|Rifles are the key weapons of
infantry troops and they should be developed in consideration
of every aspect of warfare which may decide a nation's future.
One of the characteristics of Japanese rifles is ammunition
which is not compatible with that of other countries. Although
Murata rifles show many mechanical features common to those
of other countries, the Model 38 rifle became the most durable
rifle in the world and it was mostly an original Japanese weapon.
It is said by several American weapons researchers that the
M-38 probably is the most durable bolt action rifle in the world
and, of course, the M-99 7.7mm rifle is just a scaled-up version
of the 6.5mm M-38.
Since the Meiji Restoration (1868)
the chrysanthemum crest was inscribed on the receivers of all
army rifles. Before this time the army belonged to various lords
and even a Shogun did not control all troops. After the Restoration
the Japanese Army came under the direct control of the Emperor
and so its rifles had on them the Emperor's crest, the chrysanthemum.
This marking was started to enforce the concept of one national
army. Just before the Restoration the Shogun government and
lords imported several hundred thousand rifles of nearly fifty
different kinds from Europe and the U.S., and finally the Meiji
government settled on the Snider Enfield in 14.5mm modified
to a breech loader as a standard. Some of these rifles used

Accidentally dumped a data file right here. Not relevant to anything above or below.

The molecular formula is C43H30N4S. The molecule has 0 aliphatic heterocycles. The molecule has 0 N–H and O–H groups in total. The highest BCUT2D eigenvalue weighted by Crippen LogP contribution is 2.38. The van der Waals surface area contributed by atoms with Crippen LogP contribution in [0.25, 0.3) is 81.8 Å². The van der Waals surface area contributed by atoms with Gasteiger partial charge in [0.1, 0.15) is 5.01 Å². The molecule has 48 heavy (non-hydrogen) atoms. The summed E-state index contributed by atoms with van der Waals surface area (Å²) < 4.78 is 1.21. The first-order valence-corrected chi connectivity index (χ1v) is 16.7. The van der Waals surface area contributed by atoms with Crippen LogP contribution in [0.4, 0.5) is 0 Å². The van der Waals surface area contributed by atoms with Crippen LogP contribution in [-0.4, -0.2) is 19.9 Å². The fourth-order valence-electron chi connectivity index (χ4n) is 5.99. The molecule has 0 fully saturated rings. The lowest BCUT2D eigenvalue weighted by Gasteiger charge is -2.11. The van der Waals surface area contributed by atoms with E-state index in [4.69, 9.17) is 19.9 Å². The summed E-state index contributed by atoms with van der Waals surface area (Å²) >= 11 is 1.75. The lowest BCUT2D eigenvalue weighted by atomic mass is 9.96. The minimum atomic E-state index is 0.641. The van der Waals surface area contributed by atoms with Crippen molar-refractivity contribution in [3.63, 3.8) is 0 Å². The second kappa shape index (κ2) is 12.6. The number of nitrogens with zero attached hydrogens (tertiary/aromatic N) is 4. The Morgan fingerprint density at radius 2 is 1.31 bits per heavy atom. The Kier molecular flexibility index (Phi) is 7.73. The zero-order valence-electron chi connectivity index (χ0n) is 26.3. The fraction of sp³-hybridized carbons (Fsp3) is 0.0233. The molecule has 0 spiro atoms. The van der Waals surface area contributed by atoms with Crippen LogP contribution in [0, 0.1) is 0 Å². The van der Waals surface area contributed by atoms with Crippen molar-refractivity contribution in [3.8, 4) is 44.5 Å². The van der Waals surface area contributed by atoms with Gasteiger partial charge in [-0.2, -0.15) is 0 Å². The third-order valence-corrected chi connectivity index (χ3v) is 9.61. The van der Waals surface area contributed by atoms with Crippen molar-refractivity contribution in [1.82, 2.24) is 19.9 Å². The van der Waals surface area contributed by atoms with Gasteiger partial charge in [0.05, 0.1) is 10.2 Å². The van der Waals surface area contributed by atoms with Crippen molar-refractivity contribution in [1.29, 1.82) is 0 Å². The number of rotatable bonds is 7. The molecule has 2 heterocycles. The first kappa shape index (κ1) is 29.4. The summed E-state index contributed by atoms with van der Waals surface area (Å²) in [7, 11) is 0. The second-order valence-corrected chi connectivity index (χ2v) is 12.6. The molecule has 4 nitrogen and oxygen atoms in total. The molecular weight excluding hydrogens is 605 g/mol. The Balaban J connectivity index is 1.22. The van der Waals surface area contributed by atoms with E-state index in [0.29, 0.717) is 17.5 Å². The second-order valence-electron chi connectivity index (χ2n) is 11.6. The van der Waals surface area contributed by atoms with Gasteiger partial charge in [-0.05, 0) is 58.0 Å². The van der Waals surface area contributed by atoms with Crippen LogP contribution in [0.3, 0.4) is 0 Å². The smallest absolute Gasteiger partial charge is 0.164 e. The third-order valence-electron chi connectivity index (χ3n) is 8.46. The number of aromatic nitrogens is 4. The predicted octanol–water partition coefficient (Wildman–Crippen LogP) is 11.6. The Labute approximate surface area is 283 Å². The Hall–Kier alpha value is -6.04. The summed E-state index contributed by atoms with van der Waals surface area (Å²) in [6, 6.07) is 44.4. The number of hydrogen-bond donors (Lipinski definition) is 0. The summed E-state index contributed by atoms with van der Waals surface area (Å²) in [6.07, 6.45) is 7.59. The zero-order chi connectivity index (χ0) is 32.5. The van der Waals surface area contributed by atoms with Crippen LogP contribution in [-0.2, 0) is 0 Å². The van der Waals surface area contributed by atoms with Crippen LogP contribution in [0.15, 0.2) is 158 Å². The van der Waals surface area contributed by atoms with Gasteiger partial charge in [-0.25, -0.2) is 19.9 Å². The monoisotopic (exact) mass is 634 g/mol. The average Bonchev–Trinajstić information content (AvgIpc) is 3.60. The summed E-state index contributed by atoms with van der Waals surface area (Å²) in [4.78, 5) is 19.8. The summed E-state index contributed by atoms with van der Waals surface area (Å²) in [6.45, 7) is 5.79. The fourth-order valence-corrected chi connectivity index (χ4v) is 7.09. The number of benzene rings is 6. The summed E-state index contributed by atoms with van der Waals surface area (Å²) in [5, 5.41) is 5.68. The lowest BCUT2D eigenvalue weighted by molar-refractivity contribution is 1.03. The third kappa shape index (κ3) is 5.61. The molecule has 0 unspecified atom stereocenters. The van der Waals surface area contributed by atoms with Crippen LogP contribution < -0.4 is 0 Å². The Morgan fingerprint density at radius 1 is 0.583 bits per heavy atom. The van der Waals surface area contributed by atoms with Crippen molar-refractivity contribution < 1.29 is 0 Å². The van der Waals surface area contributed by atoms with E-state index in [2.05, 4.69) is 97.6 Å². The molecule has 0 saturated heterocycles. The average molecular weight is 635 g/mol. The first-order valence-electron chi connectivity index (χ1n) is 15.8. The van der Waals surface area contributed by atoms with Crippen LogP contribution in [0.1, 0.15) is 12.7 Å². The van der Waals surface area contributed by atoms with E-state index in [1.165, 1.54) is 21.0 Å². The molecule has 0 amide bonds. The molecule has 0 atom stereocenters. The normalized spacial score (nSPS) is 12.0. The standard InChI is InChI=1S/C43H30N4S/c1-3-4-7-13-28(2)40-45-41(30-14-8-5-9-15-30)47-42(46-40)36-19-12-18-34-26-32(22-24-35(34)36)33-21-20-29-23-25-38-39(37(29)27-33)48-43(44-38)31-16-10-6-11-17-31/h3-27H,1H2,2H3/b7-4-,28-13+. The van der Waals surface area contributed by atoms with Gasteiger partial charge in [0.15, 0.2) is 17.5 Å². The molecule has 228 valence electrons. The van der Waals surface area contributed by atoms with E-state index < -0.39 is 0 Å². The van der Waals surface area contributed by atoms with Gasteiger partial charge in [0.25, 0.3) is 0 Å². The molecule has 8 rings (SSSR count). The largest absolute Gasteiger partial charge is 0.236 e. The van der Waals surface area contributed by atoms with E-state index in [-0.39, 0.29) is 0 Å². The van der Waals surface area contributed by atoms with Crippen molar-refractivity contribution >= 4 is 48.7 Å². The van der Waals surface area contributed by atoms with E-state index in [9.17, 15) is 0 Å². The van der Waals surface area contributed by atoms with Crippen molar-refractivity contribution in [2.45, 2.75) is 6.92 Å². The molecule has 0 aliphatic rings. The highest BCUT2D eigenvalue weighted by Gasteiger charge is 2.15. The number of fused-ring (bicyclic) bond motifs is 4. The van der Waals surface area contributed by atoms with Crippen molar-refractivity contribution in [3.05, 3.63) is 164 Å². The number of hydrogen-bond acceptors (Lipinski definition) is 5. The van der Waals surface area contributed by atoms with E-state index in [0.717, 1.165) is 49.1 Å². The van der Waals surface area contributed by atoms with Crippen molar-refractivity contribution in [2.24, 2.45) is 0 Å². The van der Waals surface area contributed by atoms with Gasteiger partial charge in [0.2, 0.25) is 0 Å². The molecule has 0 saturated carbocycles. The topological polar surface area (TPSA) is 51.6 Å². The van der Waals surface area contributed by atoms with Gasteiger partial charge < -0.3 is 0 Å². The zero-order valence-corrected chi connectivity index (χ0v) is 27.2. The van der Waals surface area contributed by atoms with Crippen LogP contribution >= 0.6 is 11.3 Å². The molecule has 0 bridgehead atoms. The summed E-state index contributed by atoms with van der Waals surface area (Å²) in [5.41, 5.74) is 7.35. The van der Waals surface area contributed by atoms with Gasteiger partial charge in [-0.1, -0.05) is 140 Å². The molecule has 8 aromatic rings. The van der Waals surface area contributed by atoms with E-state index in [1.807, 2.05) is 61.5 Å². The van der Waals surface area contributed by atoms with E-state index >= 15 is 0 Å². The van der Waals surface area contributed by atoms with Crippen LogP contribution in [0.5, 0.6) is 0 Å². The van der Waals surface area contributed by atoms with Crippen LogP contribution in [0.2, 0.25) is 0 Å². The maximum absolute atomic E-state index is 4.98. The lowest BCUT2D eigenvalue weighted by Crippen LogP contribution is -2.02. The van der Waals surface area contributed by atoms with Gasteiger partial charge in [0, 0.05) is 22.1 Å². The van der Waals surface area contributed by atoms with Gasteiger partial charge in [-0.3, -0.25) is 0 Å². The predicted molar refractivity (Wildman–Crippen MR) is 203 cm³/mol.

in Japan may have the chrysanthemum crest.
M-13 Rifle (1880)
It was single shot and it used
an 11mm black powder brass cartridge. This rifle has a lock
with a V-shaped spring, it has an overall length of 129cm,
a barrel length of 82cm, and its weight is 3.9kg. Its total
production was about
60,000. In its early days Tokyo Arsenal hired many European
technical people to guide the manufacture of rifles and Colonel
Murata encouraged this practice, for he was a marksman who
had won many shooting trophies in Europe. His M-13 rifle was
fitted for a long bayonet.
M-18 Rifle (1885, 11mm)
It was almost the same as the M-13,
but with some simplified parts. About 80,000 of these rifles
were made, and an additional 10,000 carbines of this model were
produced. These weapons were used in the Japan-China War of
1889. The bayonet used was shorter than that of the M-13.
M-22 Rifle (1889)
It had a seven-shot tubular magazine
and its barrel had 4 land, 4 groove Metford style rifling. Its
8mm cartridge was rimmed and was loaded with smokeless powder.
Its overall length was 122cm, its barrel length was 75cm, and
it weighed 4.1kg. There were two types of this rifle, in early
and late production runs; total production of the infantry rifle
was about 130,000 and about 20,000 for the carbine. These rifles
were used in the North China Incident at the turn of the century,
and as back-up in the Russo-Japanese War. The M-22 Murata has
a very short bayonet.
6.5mm Infantry Rifle (1897)
It was a bolt action which used
a five-round clip, and it was developed by General Arisaka;
a carbine M-30 was made also. The rifle's overall length was